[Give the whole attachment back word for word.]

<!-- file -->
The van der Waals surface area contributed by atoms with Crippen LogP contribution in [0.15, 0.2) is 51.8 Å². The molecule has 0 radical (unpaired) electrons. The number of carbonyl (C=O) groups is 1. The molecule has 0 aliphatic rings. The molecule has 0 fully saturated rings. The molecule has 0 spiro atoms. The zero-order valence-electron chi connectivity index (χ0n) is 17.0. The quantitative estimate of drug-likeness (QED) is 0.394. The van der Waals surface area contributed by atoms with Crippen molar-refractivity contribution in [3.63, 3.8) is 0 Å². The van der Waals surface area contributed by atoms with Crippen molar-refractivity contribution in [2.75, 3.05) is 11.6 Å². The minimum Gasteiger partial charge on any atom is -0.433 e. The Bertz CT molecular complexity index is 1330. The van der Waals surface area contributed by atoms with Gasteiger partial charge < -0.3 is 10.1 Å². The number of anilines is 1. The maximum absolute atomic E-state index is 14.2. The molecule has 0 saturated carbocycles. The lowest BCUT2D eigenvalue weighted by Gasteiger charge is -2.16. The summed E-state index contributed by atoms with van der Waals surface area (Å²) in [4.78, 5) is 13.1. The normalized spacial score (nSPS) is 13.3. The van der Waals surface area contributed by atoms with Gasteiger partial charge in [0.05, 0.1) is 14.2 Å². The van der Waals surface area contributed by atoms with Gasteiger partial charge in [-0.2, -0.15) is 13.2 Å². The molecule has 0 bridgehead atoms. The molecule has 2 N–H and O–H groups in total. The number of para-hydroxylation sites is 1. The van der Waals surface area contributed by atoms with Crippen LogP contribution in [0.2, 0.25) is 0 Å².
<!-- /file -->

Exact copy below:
The van der Waals surface area contributed by atoms with Crippen LogP contribution in [0.15, 0.2) is 51.8 Å². The molecule has 0 radical (unpaired) electrons. The number of carbonyl (C=O) groups is 1. The molecule has 0 aliphatic rings. The molecule has 0 fully saturated rings. The molecule has 0 spiro atoms. The zero-order valence-electron chi connectivity index (χ0n) is 17.0. The quantitative estimate of drug-likeness (QED) is 0.394. The van der Waals surface area contributed by atoms with Crippen molar-refractivity contribution in [3.63, 3.8) is 0 Å². The van der Waals surface area contributed by atoms with Crippen molar-refractivity contribution in [2.75, 3.05) is 11.6 Å². The minimum Gasteiger partial charge on any atom is -0.433 e. The Bertz CT molecular complexity index is 1330. The van der Waals surface area contributed by atoms with Gasteiger partial charge < -0.3 is 10.1 Å². The number of anilines is 1. The maximum absolute atomic E-state index is 14.2. The molecule has 0 saturated carbocycles. The lowest BCUT2D eigenvalue weighted by Gasteiger charge is -2.16. The summed E-state index contributed by atoms with van der Waals surface area (Å²) in [4.78, 5) is 13.1. The normalized spacial score (nSPS) is 13.3. The van der Waals surface area contributed by atoms with Gasteiger partial charge in [0.05, 0.1) is 14.2 Å². The van der Waals surface area contributed by atoms with Gasteiger partial charge in [-0.2, -0.15) is 13.2 Å². The molecule has 0 bridgehead atoms. The molecule has 2 N–H and O–H groups in total. The number of para-hydroxylation sites is 1. The van der Waals surface area contributed by atoms with Crippen LogP contribution in [0.2, 0.25) is 0 Å².